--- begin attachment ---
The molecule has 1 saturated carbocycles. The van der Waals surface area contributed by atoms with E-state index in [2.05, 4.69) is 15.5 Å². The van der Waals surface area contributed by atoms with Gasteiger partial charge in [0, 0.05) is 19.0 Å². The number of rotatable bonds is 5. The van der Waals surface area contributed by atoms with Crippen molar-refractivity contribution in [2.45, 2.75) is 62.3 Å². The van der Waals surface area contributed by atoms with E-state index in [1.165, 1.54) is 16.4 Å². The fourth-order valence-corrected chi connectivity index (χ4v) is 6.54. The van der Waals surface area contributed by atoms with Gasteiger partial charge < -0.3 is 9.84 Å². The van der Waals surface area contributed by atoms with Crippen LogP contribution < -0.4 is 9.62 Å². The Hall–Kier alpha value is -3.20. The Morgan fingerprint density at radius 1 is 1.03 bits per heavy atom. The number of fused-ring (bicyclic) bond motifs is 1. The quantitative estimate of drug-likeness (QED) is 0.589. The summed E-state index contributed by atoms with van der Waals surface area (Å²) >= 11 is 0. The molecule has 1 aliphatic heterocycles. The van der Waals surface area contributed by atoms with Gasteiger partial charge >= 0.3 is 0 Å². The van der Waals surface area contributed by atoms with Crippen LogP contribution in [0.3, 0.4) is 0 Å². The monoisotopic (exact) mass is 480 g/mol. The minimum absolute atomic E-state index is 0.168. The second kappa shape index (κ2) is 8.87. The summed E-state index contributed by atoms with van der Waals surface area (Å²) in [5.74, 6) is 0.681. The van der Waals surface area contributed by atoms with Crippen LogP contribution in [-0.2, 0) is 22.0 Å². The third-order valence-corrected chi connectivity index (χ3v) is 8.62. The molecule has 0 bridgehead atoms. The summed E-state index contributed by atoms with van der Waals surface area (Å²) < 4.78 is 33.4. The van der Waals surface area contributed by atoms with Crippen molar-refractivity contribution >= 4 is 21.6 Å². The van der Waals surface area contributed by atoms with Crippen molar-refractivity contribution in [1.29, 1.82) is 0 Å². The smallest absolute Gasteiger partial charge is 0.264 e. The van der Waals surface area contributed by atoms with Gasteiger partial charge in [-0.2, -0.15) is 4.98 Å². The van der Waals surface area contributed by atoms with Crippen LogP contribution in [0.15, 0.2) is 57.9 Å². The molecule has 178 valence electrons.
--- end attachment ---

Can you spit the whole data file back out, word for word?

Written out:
The molecule has 1 saturated carbocycles. The van der Waals surface area contributed by atoms with E-state index in [2.05, 4.69) is 15.5 Å². The van der Waals surface area contributed by atoms with Gasteiger partial charge in [0, 0.05) is 19.0 Å². The number of rotatable bonds is 5. The van der Waals surface area contributed by atoms with Crippen molar-refractivity contribution in [2.45, 2.75) is 62.3 Å². The van der Waals surface area contributed by atoms with E-state index in [1.165, 1.54) is 16.4 Å². The fourth-order valence-corrected chi connectivity index (χ4v) is 6.54. The van der Waals surface area contributed by atoms with Gasteiger partial charge < -0.3 is 9.84 Å². The van der Waals surface area contributed by atoms with Crippen LogP contribution < -0.4 is 9.62 Å². The Hall–Kier alpha value is -3.20. The Morgan fingerprint density at radius 1 is 1.03 bits per heavy atom. The number of fused-ring (bicyclic) bond motifs is 1. The quantitative estimate of drug-likeness (QED) is 0.589. The summed E-state index contributed by atoms with van der Waals surface area (Å²) >= 11 is 0. The molecule has 1 aliphatic heterocycles. The van der Waals surface area contributed by atoms with Gasteiger partial charge >= 0.3 is 0 Å². The van der Waals surface area contributed by atoms with Crippen LogP contribution in [0.3, 0.4) is 0 Å². The monoisotopic (exact) mass is 480 g/mol. The minimum absolute atomic E-state index is 0.168. The second kappa shape index (κ2) is 8.87. The summed E-state index contributed by atoms with van der Waals surface area (Å²) in [5.74, 6) is 0.681. The van der Waals surface area contributed by atoms with Crippen LogP contribution in [-0.2, 0) is 22.0 Å². The third-order valence-corrected chi connectivity index (χ3v) is 8.62. The molecule has 0 bridgehead atoms. The summed E-state index contributed by atoms with van der Waals surface area (Å²) < 4.78 is 33.4. The van der Waals surface area contributed by atoms with Crippen molar-refractivity contribution >= 4 is 21.6 Å². The van der Waals surface area contributed by atoms with Crippen molar-refractivity contribution in [1.29, 1.82) is 0 Å². The smallest absolute Gasteiger partial charge is 0.264 e. The van der Waals surface area contributed by atoms with Gasteiger partial charge in [-0.2, -0.15) is 4.98 Å². The van der Waals surface area contributed by atoms with Crippen LogP contribution in [0.15, 0.2) is 57.9 Å². The molecule has 178 valence electrons.